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Character Development and Storytelling for Games, Second Edition by Lee Sheldon

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ROLE-PLAYING

Just as weapons and ammo litter hallways in shooters, treasure boxes have been left lying around in most dungeons. It’s one of those conventions copied, but not thought about very much. As in shooters, simply finding a reason for the litter is sometimes all that is necessary. The game mechanic may remain the same: click on the box, and it opens. Either the contents go directly into inventory, or the player can choose which items to take. But answering the design question without addressing the fiction of the game world is to needlessly treat the storytelling as a second-class citizen.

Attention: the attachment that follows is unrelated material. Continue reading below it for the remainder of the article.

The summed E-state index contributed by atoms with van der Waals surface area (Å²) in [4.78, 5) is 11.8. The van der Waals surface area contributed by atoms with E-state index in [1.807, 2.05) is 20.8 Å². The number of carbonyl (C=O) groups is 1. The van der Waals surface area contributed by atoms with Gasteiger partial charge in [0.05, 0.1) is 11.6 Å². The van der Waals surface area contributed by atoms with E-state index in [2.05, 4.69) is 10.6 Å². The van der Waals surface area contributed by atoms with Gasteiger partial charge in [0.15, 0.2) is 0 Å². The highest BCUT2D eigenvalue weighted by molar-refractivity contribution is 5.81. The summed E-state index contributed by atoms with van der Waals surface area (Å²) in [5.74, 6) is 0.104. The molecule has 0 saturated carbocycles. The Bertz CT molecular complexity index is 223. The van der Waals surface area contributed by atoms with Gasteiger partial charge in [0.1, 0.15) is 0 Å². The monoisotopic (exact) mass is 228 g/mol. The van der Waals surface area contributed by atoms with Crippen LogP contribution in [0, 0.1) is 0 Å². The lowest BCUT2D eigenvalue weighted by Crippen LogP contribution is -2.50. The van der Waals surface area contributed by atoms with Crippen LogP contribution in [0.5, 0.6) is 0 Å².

Character exposition in computer RPGs started as simply the stats and abilities the player-character or other party members had. The advantage of strength ...

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